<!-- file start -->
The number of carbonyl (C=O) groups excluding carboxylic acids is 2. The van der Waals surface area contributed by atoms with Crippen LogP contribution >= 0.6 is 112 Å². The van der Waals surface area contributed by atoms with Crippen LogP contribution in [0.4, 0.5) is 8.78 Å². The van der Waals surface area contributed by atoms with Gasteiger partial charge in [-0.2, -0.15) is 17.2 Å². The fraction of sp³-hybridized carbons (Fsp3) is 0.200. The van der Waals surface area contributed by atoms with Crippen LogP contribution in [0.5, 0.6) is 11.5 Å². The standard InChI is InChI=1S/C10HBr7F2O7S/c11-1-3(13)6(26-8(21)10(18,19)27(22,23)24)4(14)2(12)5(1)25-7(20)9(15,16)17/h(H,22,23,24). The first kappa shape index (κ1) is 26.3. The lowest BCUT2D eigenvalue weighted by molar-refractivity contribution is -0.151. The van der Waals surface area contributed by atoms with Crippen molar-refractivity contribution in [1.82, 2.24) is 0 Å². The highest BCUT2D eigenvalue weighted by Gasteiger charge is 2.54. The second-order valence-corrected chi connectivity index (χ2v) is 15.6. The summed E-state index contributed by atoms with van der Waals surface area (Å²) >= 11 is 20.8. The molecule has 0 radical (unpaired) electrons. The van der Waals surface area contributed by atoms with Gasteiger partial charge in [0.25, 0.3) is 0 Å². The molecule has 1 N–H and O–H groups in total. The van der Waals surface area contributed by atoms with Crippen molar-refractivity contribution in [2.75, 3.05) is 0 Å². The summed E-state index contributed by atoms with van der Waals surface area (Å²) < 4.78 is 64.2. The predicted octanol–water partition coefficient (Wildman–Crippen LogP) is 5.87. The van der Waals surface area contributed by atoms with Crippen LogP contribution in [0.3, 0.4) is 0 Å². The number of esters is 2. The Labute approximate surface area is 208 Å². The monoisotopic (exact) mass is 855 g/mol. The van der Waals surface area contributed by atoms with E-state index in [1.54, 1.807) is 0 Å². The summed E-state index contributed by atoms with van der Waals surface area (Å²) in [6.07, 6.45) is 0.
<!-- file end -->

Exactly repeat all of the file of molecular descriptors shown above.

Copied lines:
The number of carbonyl (C=O) groups excluding carboxylic acids is 2. The van der Waals surface area contributed by atoms with Crippen LogP contribution >= 0.6 is 112 Å². The van der Waals surface area contributed by atoms with Crippen LogP contribution in [0.4, 0.5) is 8.78 Å². The van der Waals surface area contributed by atoms with Gasteiger partial charge in [-0.2, -0.15) is 17.2 Å². The fraction of sp³-hybridized carbons (Fsp3) is 0.200. The van der Waals surface area contributed by atoms with Crippen LogP contribution in [0.5, 0.6) is 11.5 Å². The standard InChI is InChI=1S/C10HBr7F2O7S/c11-1-3(13)6(26-8(21)10(18,19)27(22,23)24)4(14)2(12)5(1)25-7(20)9(15,16)17/h(H,22,23,24). The first kappa shape index (κ1) is 26.3. The lowest BCUT2D eigenvalue weighted by molar-refractivity contribution is -0.151. The van der Waals surface area contributed by atoms with Crippen molar-refractivity contribution in [1.82, 2.24) is 0 Å². The highest BCUT2D eigenvalue weighted by Gasteiger charge is 2.54. The second-order valence-corrected chi connectivity index (χ2v) is 15.6. The summed E-state index contributed by atoms with van der Waals surface area (Å²) >= 11 is 20.8. The molecule has 0 radical (unpaired) electrons. The van der Waals surface area contributed by atoms with Gasteiger partial charge in [0.25, 0.3) is 0 Å². The molecule has 1 N–H and O–H groups in total. The van der Waals surface area contributed by atoms with Crippen molar-refractivity contribution in [2.75, 3.05) is 0 Å². The summed E-state index contributed by atoms with van der Waals surface area (Å²) < 4.78 is 64.2. The predicted octanol–water partition coefficient (Wildman–Crippen LogP) is 5.87. The van der Waals surface area contributed by atoms with Crippen LogP contribution in [0.3, 0.4) is 0 Å². The number of esters is 2. The Labute approximate surface area is 208 Å². The monoisotopic (exact) mass is 855 g/mol. The van der Waals surface area contributed by atoms with E-state index in [1.54, 1.807) is 0 Å². The summed E-state index contributed by atoms with van der Waals surface area (Å²) in [6.07, 6.45) is 0.